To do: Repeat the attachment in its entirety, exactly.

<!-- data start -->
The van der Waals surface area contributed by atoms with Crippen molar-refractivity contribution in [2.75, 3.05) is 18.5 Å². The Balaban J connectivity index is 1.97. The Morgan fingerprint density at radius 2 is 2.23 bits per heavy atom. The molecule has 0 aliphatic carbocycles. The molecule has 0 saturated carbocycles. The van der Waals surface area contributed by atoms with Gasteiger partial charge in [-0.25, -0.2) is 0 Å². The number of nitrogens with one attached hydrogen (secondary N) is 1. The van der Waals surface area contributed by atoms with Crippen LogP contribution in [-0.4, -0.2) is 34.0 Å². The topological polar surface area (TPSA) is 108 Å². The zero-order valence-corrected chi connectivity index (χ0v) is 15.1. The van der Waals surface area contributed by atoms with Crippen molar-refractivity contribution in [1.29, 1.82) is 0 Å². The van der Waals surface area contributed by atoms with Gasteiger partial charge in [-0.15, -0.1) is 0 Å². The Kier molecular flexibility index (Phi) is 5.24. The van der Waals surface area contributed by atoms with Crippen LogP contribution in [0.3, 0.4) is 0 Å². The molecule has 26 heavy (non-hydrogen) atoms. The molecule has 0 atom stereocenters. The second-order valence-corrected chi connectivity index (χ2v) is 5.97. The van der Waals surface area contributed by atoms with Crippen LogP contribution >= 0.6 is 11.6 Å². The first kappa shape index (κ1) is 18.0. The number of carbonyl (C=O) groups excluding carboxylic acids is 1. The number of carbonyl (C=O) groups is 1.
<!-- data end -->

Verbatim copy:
The van der Waals surface area contributed by atoms with Crippen molar-refractivity contribution in [2.75, 3.05) is 18.5 Å². The Balaban J connectivity index is 1.97. The Morgan fingerprint density at radius 2 is 2.23 bits per heavy atom. The molecule has 0 aliphatic carbocycles. The molecule has 0 saturated carbocycles. The van der Waals surface area contributed by atoms with Gasteiger partial charge in [-0.25, -0.2) is 0 Å². The number of nitrogens with one attached hydrogen (secondary N) is 1. The van der Waals surface area contributed by atoms with Crippen LogP contribution in [-0.4, -0.2) is 34.0 Å². The topological polar surface area (TPSA) is 108 Å². The zero-order valence-corrected chi connectivity index (χ0v) is 15.1. The van der Waals surface area contributed by atoms with Crippen molar-refractivity contribution in [1.29, 1.82) is 0 Å². The van der Waals surface area contributed by atoms with Gasteiger partial charge in [-0.15, -0.1) is 0 Å². The Kier molecular flexibility index (Phi) is 5.24. The van der Waals surface area contributed by atoms with Crippen LogP contribution in [0.3, 0.4) is 0 Å². The molecule has 26 heavy (non-hydrogen) atoms. The molecule has 0 atom stereocenters. The second-order valence-corrected chi connectivity index (χ2v) is 5.97. The van der Waals surface area contributed by atoms with Crippen LogP contribution >= 0.6 is 11.6 Å². The first kappa shape index (κ1) is 18.0. The number of carbonyl (C=O) groups excluding carboxylic acids is 1. The number of carbonyl (C=O) groups is 1.